Study Examines Model-Based Performance Analysis of Integrated Chromatography-Ultrafilter Separation for Monoclonal Antibodies


A recent study published in Biochemical Engineering Journal explored 44 polishing chromatography elution strategies by yield and titer to reduce variability and maximize recovery yield and monoclonal antibody (mAb) titers (1). The scientists, Wil Jones and Dimitrios Gerogiorgis, who are a student and assistant professor, at the University of Edinburgh in Scotland, combined a pH-dependent steric mass action model for polishing chromatography with a semi-empirical model (2).

Edinburgh Old town of street Mound with New College, The University, Scotland panorama at sunset | Image Credit: © TTstudio -

Edinburgh Old town of street Mound with New College, The University, Scotland panorama at sunset | Image Credit: © TTstudio -

mAbs are laboratory-produced molecules made to serve as substitute antibodies that can restore, enhance, modify, or mimic the immune system’s attack on unwanted cells, such as cancer cells (3). mAb production typically begins with the creation of mAb-producing (hybridomas) cells via fusing myeloma cells with the desired antibody-producing splenocytes (B cells). B cells are typically sourced from animals, usually mice (4). However, during mAb production, variability produced during cell culturing can compromise bioseparation efficiency and therapeutic efficacy.

The United States Food and Drug Association (FDA) approved the first mAb, orthoclone, in 1986 to help prevent rejection on organ transplantation (5). Since then, the agency has approved over 100 novel mAbs for treating different diseases, including cancer, autoimmune and infectious diseases, and inflammatory conditions. Now, scientists are investigating the next generation mAbs known as bispecific antibodies (BsAbs). While mAbs typically target one antigen part at a time, BsAbs have two binding domains that can simultaneously bind to two antigens or two parts of an antigen. With these evolutions, mAbs have become vital to the medical process, though there are ways that their usage can be further optimized.

The goal was to achieve a 90% or greater target yield and a 100 g/L titer to enable industrial-scale formulations, all while minimizing salt consumption and pressure drop. Of the 44 strategies used, only nine achieved the target yield and titer, with only four achieving a targeted pH between 5.5 and 6.1 During these evaluations, the seven-stage ultrafiltration systems noticeably outperformed three-stage configurations. Of the 40 remaining elutions, 19 achieved a minimum recovery yield of 90%, with the purest elutions occurring at pH 6.1 According to Jones and Gerogiorgis, this is because “relative protein resin affinities change as pH increases,” they wrote in the study (1).When integrating the polishing chromatography columns to the ultrafilters, the scientists set the final concentration at 100 g/L. Nine of the 40 flowsheets achieved that target, with two of them using step elution and seven used gradient elution.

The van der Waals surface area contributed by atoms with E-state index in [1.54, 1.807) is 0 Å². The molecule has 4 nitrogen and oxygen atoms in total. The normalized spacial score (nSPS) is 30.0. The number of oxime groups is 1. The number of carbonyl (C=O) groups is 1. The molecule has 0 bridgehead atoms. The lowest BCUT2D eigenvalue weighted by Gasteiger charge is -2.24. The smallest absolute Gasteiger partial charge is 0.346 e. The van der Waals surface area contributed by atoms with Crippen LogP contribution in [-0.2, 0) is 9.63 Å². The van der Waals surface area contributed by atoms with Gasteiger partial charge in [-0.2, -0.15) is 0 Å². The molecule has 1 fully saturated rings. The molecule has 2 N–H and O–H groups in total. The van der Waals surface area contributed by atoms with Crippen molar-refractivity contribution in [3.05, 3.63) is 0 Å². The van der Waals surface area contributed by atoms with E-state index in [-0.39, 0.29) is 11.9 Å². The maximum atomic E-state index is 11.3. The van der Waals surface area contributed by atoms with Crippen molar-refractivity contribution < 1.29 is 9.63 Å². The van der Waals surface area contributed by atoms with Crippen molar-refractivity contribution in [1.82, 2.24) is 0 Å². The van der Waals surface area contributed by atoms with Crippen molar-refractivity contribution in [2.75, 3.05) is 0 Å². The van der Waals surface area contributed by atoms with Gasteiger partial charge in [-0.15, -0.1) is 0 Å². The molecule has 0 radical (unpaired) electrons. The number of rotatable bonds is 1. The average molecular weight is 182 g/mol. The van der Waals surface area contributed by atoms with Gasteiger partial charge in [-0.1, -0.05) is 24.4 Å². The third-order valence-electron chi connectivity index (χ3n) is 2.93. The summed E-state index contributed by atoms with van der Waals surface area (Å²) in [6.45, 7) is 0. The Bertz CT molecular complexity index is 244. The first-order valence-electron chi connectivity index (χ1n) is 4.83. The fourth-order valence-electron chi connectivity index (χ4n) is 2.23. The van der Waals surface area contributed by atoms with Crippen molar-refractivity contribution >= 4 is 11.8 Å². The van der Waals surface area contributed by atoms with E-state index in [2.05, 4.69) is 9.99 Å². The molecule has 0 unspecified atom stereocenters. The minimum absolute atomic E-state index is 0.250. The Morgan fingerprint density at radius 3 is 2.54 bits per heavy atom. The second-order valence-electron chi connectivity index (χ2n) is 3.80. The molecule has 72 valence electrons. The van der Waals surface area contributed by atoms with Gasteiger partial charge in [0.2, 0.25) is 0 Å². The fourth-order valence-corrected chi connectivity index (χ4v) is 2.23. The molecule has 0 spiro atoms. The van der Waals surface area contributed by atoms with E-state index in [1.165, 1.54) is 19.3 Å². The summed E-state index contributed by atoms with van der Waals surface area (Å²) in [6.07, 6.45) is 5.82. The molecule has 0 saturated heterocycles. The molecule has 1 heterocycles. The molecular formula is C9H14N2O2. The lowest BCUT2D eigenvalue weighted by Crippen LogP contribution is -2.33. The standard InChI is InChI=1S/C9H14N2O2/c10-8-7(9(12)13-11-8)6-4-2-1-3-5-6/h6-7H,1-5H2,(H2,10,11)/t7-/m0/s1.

These findings can help manufacturers, since the scientists note that there are benefits to integrating ultrafilters with polishing chromatography columns that produce high concentration yields. According to the scientists, achieving high concentration yields is directly related to pressure drops in ultrafilter systems. “Larger initial concentration allows… pressure drop to be increased without leading to system failure,” Jones and Gerogiorgis note (2). Additionally, step elutions use less salt than gradient elutions, which can lead to significant savings. Regardless of which approach biomanufacturers use though, the scientists indicate the importance of ensuring “they produce a sharp peak and (that) the unit operates long enough to ensure the yield target is reached” (1).


(1) Dutton, G. Comparing Separation Systems for mAb Manufacturing. Genetic Engineering & Biotechnology News 2024. (accessed 2024-6-7)

(2) Jones, W.; Gerogiorgis, D. I. A Model-Based Performance Analysis of Integrated Chromatography-Ultrafilter Separation Systems for Monoclonal Antibody (mAb) Manufacturing. Biochem. Eng. J. 2024, 206, 109281. DOI: 10.1016/j.bej.2024.109281

(3) Monoclonal Antibody Drugs for Cancer: How They Work. Mayo Foundation for Medical Education and Research (MFMER) 2024. (accessed 2024-6-7)

(4) Molecular Antibody Production. Molecular Devices, LLC 2024. (accessed 2024-6-7)

(5) Bispecific Antibodies: An Area of Research and Clinical Applications. FDA 2024. (accessed 2024-6-10)

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